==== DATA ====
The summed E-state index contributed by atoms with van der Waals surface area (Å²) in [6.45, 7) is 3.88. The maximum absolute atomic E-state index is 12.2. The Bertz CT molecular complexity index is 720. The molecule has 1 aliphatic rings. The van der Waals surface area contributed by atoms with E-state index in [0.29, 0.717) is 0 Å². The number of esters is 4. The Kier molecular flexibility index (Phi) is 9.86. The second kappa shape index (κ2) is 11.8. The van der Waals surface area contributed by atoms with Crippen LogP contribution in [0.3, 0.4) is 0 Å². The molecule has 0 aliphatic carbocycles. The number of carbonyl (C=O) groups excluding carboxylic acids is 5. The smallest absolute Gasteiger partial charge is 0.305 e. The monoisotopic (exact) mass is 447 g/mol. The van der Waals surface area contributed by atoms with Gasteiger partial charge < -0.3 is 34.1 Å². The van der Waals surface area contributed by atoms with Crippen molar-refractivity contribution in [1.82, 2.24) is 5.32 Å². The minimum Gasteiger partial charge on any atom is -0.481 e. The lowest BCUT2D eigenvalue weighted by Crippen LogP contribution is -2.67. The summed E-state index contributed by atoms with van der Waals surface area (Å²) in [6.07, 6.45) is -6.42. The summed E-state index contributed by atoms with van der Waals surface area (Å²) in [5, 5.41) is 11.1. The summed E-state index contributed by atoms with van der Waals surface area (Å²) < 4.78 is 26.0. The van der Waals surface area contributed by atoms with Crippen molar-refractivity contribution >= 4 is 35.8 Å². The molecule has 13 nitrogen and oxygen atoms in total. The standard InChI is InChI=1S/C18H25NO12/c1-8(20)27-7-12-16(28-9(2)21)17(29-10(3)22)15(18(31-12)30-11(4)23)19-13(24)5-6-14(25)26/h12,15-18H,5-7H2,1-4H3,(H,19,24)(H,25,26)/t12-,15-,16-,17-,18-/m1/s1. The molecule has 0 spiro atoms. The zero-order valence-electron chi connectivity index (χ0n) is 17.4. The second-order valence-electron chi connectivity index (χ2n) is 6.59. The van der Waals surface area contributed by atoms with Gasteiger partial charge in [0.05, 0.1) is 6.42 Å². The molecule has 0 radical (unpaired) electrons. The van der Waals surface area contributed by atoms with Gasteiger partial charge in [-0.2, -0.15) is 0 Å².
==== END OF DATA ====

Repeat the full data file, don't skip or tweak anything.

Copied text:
The summed E-state index contributed by atoms with van der Waals surface area (Å²) in [6.45, 7) is 3.88. The maximum absolute atomic E-state index is 12.2. The Bertz CT molecular complexity index is 720. The molecule has 1 aliphatic rings. The van der Waals surface area contributed by atoms with E-state index in [0.29, 0.717) is 0 Å². The number of esters is 4. The Kier molecular flexibility index (Phi) is 9.86. The second kappa shape index (κ2) is 11.8. The van der Waals surface area contributed by atoms with Crippen LogP contribution in [0.3, 0.4) is 0 Å². The molecule has 0 aliphatic carbocycles. The number of carbonyl (C=O) groups excluding carboxylic acids is 5. The smallest absolute Gasteiger partial charge is 0.305 e. The monoisotopic (exact) mass is 447 g/mol. The van der Waals surface area contributed by atoms with Gasteiger partial charge < -0.3 is 34.1 Å². The van der Waals surface area contributed by atoms with Crippen molar-refractivity contribution in [1.82, 2.24) is 5.32 Å². The minimum Gasteiger partial charge on any atom is -0.481 e. The lowest BCUT2D eigenvalue weighted by Crippen LogP contribution is -2.67. The summed E-state index contributed by atoms with van der Waals surface area (Å²) in [6.07, 6.45) is -6.42. The summed E-state index contributed by atoms with van der Waals surface area (Å²) in [5, 5.41) is 11.1. The summed E-state index contributed by atoms with van der Waals surface area (Å²) < 4.78 is 26.0. The van der Waals surface area contributed by atoms with Crippen molar-refractivity contribution >= 4 is 35.8 Å². The molecule has 13 nitrogen and oxygen atoms in total. The standard InChI is InChI=1S/C18H25NO12/c1-8(20)27-7-12-16(28-9(2)21)17(29-10(3)22)15(18(31-12)30-11(4)23)19-13(24)5-6-14(25)26/h12,15-18H,5-7H2,1-4H3,(H,19,24)(H,25,26)/t12-,15-,16-,17-,18-/m1/s1. The molecule has 0 spiro atoms. The zero-order valence-electron chi connectivity index (χ0n) is 17.4. The second-order valence-electron chi connectivity index (χ2n) is 6.59. The van der Waals surface area contributed by atoms with Gasteiger partial charge in [0.05, 0.1) is 6.42 Å². The molecule has 0 radical (unpaired) electrons. The van der Waals surface area contributed by atoms with Gasteiger partial charge in [-0.2, -0.15) is 0 Å².